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Oil: OPEC+ agrees to cut production by 1M barrels per day

Crude oil (CL=F, BZ=F) prices dip following reports that OPEC+ member countries have agreed to cut oil production output by 1 million barrels per day in 2024. Yahoo Finance Senior Reporter Ines Ferré monitors energy market trends on these headlines, including commentary from various analysts and what this may mean for gas prices (RB=F)

For more expert insight and the latest market action, click here to watch this full episode of Yahoo Finance Live.

Video transcript

RACHELLE AKUFFO: We're watching oil this morning. Multiple sources are reporting that OPEC+ members have agreed to cuts of at least 1 million barrels per day for early next year. Here with the details of this agreement is our very own Ines Ferré. Hey, Ines.

INES FERRE: Hey, Rachelle. Yeah, and so we saw oil earlier going higher when the announcement was made that OPEC+ had agreed to an additional 1 million barrels a day of cuts. That's on top of the unilateral cuts from Saudi Arabia.

But we're watching right now that oil prices are lower. We're gonna pull up our Wi-Fi interactive so you can see WTI is down more than 2%. You've got Brent Crude that also has dropped in recently.

And why is this? Well, it turns out that we're still waiting for some of the details about these production cuts. But it could be a little bit of a repackaging of the same, meaning that it's looking like the additional million barrels a day of cuts won't be formalized into a new official output target.

Instead, what we're expecting is that member states will individually be announcing their contributions. So traders are looking at this like, ah, it's maybe a little bit of the same. Look, before this announcement came out, there was an expectation in the markets that OPEC+ would be rolling over its current cuts that it has this year into next year and that Saudi Arabia could be extending its unilateral cuts of 1 million barrels a day.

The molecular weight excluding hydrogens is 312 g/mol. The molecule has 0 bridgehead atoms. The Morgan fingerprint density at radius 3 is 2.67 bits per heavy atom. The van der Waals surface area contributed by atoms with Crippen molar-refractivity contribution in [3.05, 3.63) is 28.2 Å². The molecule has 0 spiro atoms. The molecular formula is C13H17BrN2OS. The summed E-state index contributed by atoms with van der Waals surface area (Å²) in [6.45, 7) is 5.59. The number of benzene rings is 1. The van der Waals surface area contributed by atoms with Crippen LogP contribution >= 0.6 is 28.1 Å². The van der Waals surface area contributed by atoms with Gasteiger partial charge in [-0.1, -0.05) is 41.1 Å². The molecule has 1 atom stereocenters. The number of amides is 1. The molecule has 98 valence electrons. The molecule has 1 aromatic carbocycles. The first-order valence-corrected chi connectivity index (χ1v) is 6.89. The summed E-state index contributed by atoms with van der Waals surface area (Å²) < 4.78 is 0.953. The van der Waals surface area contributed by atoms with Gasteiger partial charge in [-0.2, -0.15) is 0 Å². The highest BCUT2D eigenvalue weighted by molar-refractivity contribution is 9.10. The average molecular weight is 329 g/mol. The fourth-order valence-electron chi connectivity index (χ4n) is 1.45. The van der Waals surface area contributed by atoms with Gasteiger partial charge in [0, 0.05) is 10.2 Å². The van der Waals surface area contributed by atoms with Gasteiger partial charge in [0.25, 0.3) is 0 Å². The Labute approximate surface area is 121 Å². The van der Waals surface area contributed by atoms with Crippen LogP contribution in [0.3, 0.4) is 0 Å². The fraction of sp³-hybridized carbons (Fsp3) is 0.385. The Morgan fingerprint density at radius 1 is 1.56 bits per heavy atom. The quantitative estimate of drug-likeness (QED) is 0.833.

And so what traders were also expecting was perhaps a deepening of cuts. But so it looks like what is being announced, the details are going to determine a lot. But what we're looking at now is traders sort of reacting to, OK, this looks like it may be a little bit more of the same.

You also have increased demand going into next year. Analysts have been talking about production increase in the US and Guyana and Brazil as well. And so they're talking about this being a balancing act, balancing between what you've got with supply and demand.

Look, these OPEC cuts are expected to create a floor, a floor on prices because we have seen the outlook for demand weaken a little bit. And they are trying to create a pricing floor here, guys.

AKIKO FUJITA: Yeah, and as you talk about a pricing floor-- I mean, we have seen a steady decline in gas prices over the last 60 days or so-- what are you hearing from analysts about how much further we're likely to see these prices fall given some of the supply dynamics you just pointed to?

INES FERRE: Yeah, well, those prices are supposed to fall into the end of this year. And then going into the spring, as you have an uptick in demand, you're expected to see prices increasing seasonally as you would expect.

If the oil prices that we're watching right now go up because of these production cuts, if we do see a supply squeeze of some kind, then you could feel a bit of a sting at the pump. KPMG's analyst just came out with a reaction to these production cuts basically saying that production increases in the US and other places, that's gonna soften the blow that's caused by these cuts. But that doesn't consumers at the pump won't feel a sting should a gasoline prices go up.

But seasonally, they're expected to continue their downward trend as we have been watching. You're looking at gasoline averages at $3.25 per gallon. But going into the spring summer of next year, expect to see an uptick.